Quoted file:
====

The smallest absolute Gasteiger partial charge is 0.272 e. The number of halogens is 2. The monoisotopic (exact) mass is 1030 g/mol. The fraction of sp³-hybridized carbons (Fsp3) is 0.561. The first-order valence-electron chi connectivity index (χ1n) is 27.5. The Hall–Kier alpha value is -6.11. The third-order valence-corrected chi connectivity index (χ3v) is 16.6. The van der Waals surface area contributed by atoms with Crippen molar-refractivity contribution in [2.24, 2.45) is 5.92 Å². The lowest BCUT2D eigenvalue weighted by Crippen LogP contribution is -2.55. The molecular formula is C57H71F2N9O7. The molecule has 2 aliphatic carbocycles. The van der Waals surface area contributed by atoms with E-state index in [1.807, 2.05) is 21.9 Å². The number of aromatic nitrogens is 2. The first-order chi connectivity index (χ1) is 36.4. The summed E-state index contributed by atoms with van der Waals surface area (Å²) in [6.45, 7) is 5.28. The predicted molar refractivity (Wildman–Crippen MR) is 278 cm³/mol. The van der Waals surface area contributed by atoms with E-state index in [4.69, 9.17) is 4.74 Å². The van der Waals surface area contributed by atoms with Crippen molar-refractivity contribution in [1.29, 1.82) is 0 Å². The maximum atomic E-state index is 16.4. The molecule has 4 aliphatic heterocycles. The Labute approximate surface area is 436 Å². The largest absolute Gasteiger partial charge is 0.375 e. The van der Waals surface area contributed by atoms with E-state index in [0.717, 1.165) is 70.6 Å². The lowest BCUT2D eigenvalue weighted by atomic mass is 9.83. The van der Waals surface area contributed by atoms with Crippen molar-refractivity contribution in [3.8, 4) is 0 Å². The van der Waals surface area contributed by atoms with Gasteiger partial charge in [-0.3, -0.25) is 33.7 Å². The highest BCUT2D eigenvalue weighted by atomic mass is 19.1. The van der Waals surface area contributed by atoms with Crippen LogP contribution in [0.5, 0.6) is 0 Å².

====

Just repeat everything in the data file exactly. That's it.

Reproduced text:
The smallest absolute Gasteiger partial charge is 0.272 e. The number of halogens is 2. The monoisotopic (exact) mass is 1030 g/mol. The fraction of sp³-hybridized carbons (Fsp3) is 0.561. The first-order valence-electron chi connectivity index (χ1n) is 27.5. The Hall–Kier alpha value is -6.11. The third-order valence-corrected chi connectivity index (χ3v) is 16.6. The van der Waals surface area contributed by atoms with Crippen molar-refractivity contribution in [2.24, 2.45) is 5.92 Å². The lowest BCUT2D eigenvalue weighted by Crippen LogP contribution is -2.55. The molecular formula is C57H71F2N9O7. The molecule has 2 aliphatic carbocycles. The van der Waals surface area contributed by atoms with E-state index in [1.807, 2.05) is 21.9 Å². The number of aromatic nitrogens is 2. The first-order chi connectivity index (χ1) is 36.4. The summed E-state index contributed by atoms with van der Waals surface area (Å²) in [6.45, 7) is 5.28. The predicted molar refractivity (Wildman–Crippen MR) is 278 cm³/mol. The van der Waals surface area contributed by atoms with E-state index in [4.69, 9.17) is 4.74 Å². The van der Waals surface area contributed by atoms with Crippen molar-refractivity contribution in [1.29, 1.82) is 0 Å². The maximum atomic E-state index is 16.4. The molecule has 4 aliphatic heterocycles. The Labute approximate surface area is 436 Å². The largest absolute Gasteiger partial charge is 0.375 e. The van der Waals surface area contributed by atoms with E-state index in [0.717, 1.165) is 70.6 Å². The lowest BCUT2D eigenvalue weighted by atomic mass is 9.83. The van der Waals surface area contributed by atoms with Crippen molar-refractivity contribution in [3.8, 4) is 0 Å². The van der Waals surface area contributed by atoms with Gasteiger partial charge in [-0.3, -0.25) is 33.7 Å². The highest BCUT2D eigenvalue weighted by atomic mass is 19.1. The van der Waals surface area contributed by atoms with Crippen LogP contribution in [0.5, 0.6) is 0 Å².